Bar News - July 16, 2010
Morning Mail: ‘Delighted’ to See Criticism of Bench
I was excited and delighted to see Nancy Richards-Stower’s letter (May 14, 2010) criticizing the US Supreme Courts’ rulings. Although Nancy and I do not always agree, I agreed with her criticism. More importantly, it was exciting to see a member of the Bar openly criticize the majority decision of the highest Court of the land.
I have been a compulsory member of the NH Bar Association and forced to pay for lobbying activities and production and subscription of the NH Bar News for 19 years. In those 19 years, I can recall only two instances where any criticism was leveled against the New Hampshire judiciary. Once Vinnie Martina criticized the very notion of direct criminal contempt and 12 years ago, I wrote an article ["Judicial Independence – and Accountability," appeared in the September 16, 1998 issue of Bar News.] calling for a more open and inclusive judiciary. My article was rejected by the then-editorial board of the NH Bar Association. I tried to speak to the then-chair of the Board who told me I was engaged in ex parte communication! Obviously that person had no clue what an ex parte communication meant or thought of herself as a judge engaged in some judicial activity. Finally, and only after the intervention of the Board of Governors, my article was published and was in fact well-received by the Bar, the Bench, and the New Hampshire Legislature.
A very superficial and approximate content of the NH Bar News can be encapsulated as follows:
20 percent is dedicated to tell us how wonderful the judiciary is;
20 percent is dedicated to tell us how wonderful the Bar and its members are;
Another 20 percent is dedicated to tell us how wonderful individual members of the judicial branch are;
Eight full pages are dedicated to free advertisement of the CLE programs provided by the Bar Association.
The balance is authored by volunteers who summarize Supreme Court orders and decisions, along with summaries of Supreme Court and the US District Court orders, proposed rule changes, and housekeeping matters; and, finally, paid advertising.
A few weeks ago, I was disheartened to find what amounted to be a front-page advertisement about how wonderful the retired judges are performing the functions of arbitrators and mediators. I doubt that we will see the day that life-long volunteers like Charles Bauer, George Bruno, and Richard Uchida would ever get the same treatment from the Bar News. They simply never wore a robe, but are just as good, if not better, than any retired member of the bench. Obviously, I do not approve of this disparate treatment.
During my tenure on the NH Bar Board of Governors, I raised a simple question as to why we lawyers, who have the most contact with the judicial branch and have the opportunity to see the imperfections of the judicial branch, are always silent and never bring those imperfections to the attention of our colleagues or the judiciary itself. One of my colleagues gave the most appropriate and honest answer I have ever heard – "Sheer terror." Our judiciary has come a long way in ten years. I believe that under the leadership of Judge Broderick we have a much more open and accessible judicial branch.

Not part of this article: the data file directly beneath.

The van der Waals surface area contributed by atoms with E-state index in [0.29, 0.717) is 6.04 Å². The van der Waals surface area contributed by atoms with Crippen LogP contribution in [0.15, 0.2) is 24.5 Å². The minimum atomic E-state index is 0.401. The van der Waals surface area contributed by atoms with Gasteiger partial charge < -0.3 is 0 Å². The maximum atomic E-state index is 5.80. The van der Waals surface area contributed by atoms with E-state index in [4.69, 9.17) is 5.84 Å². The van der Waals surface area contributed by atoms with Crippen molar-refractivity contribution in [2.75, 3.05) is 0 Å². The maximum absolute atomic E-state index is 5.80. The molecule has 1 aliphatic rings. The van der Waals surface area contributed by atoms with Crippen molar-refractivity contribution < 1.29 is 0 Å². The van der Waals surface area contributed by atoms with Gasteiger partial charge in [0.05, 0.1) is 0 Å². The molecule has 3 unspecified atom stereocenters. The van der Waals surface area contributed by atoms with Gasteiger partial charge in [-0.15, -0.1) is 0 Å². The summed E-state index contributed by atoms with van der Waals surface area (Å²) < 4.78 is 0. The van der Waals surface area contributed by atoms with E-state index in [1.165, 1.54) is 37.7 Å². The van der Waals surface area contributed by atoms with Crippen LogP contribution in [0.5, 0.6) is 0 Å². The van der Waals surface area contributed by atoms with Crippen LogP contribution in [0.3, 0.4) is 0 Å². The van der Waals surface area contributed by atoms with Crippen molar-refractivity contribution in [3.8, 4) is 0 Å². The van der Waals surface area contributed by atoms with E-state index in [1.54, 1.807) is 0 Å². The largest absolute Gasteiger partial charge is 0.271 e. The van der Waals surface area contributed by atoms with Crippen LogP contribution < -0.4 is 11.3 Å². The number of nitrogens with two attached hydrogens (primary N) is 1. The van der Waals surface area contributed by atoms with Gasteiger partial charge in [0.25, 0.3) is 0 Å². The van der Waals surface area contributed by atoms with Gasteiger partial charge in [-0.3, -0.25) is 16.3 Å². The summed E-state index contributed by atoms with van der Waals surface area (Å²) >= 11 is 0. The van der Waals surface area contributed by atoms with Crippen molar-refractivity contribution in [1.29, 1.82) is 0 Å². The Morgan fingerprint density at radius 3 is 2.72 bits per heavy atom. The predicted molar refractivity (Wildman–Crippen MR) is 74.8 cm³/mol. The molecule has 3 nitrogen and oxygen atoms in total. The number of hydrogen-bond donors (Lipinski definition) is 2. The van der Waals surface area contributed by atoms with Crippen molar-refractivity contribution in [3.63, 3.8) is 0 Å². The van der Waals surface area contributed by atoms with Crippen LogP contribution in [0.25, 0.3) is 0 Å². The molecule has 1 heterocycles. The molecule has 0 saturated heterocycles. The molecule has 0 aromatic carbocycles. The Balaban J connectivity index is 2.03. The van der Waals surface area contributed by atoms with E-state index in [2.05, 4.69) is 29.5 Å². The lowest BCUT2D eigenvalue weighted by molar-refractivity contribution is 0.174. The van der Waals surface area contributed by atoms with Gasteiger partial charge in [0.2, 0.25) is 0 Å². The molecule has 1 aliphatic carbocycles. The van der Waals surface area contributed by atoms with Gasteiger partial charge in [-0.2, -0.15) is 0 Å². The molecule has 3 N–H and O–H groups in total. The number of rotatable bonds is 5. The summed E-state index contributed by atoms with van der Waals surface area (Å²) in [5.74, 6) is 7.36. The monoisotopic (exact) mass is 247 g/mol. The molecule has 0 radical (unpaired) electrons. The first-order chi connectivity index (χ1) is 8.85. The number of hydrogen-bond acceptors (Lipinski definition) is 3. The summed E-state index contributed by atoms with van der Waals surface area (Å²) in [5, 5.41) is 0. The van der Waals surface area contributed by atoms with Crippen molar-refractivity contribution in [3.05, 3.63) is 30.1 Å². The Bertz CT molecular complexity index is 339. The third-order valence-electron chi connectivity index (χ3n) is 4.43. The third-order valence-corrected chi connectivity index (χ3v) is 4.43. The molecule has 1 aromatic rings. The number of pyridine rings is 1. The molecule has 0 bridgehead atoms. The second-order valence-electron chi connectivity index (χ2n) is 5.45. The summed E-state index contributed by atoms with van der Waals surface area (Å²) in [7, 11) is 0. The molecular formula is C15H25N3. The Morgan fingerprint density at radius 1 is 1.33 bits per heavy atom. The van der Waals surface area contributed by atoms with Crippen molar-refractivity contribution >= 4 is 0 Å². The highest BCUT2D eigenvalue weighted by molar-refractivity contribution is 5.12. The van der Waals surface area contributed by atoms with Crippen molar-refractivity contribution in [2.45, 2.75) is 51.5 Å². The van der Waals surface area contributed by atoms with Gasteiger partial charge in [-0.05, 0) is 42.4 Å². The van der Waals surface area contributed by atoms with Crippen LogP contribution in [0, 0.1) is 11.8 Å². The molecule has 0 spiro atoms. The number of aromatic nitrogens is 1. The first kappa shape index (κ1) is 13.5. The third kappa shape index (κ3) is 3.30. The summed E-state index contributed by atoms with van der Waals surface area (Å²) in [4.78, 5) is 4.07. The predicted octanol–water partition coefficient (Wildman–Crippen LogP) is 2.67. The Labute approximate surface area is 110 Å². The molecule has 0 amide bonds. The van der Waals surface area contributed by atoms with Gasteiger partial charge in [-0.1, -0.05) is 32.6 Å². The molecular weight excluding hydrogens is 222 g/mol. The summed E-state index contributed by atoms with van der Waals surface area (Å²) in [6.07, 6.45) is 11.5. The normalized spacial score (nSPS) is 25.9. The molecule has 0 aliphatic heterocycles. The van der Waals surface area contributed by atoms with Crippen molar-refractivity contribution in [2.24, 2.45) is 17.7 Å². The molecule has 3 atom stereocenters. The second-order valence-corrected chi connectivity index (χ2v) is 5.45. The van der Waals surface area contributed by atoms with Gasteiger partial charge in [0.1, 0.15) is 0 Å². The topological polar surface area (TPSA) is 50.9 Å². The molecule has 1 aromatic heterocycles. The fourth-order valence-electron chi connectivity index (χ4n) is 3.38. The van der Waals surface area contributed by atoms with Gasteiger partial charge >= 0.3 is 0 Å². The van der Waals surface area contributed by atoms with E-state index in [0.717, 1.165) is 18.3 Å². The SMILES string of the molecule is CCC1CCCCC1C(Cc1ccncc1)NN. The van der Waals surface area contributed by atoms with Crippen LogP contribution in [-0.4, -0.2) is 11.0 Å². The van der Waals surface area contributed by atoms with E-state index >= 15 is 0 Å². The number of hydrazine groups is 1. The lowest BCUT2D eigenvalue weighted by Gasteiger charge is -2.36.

Nevertheless, as human beings we are fallible and doomed to eternal imperfection. Much work has been done. Yet much work needs to be done in the best interests of justice in its true meaning.
During my eight years on the Judiciary Committee in the House of Representatives I learned one very important lesson. Just as all earthly creatures evolve through mutation, our intellectual capacity and ability only evolves through dissent, disagreement, and discussion. Without dissent and discussion, our intellectual progress will come to a halt. As lawyers, we have a responsibility to assist in the growing improvement of the judicial branch. Yet, we never seem to name names, make suggestions or criticize anything to do with our judicial branch or the Bar. There is always a better way to do things and we are responsible to make suggestions, to point out the faults and shortcomings in order to fulfill our responsibility to the people of New Hampshire and present them with as good a justice system as is humanly possible.
Thus, here is my challenge to my fellow colleagues: Write about what you observe and fear not that your dissent or criticism will be viewed negatively. Constructive criticism is a part of our responsibility. Name names. Describe processes and suggest improvements. Just as Nancy has done regarding the US Supreme Court, we can all lend a hand to the state judicial system.
I know that throughout my 19 years [as an attorney] I have acquired many judicial officers who are not exactly my fans, but I have never compromised my principles and have been willing to criticize and pay the price for it. I intend to continue in that tradition which has earned me many friends among the members of the bench and the bar. I will name names, point out the processes, cite rules and laws and make suggestions. We will see if my writings will find their way to the pages of the NH Bar News or will I have to go through another battle royal as I did 12 years ago to have a simple article published, after the Board of Governors were involved and recognized my right to free speech in a publication for which I pay and to which I am forced to subscribe.
Most sincerely yours,
Tony F. Soltani
Editor’s note: Attorney Soltani’s 1998 letter was more than 2,400 words, well beyond the length our guidelines called for, and took up almost two Bar News pages. We have posted a PDF version of his 1998 letter. For the current version of our editorial guidelines, click here.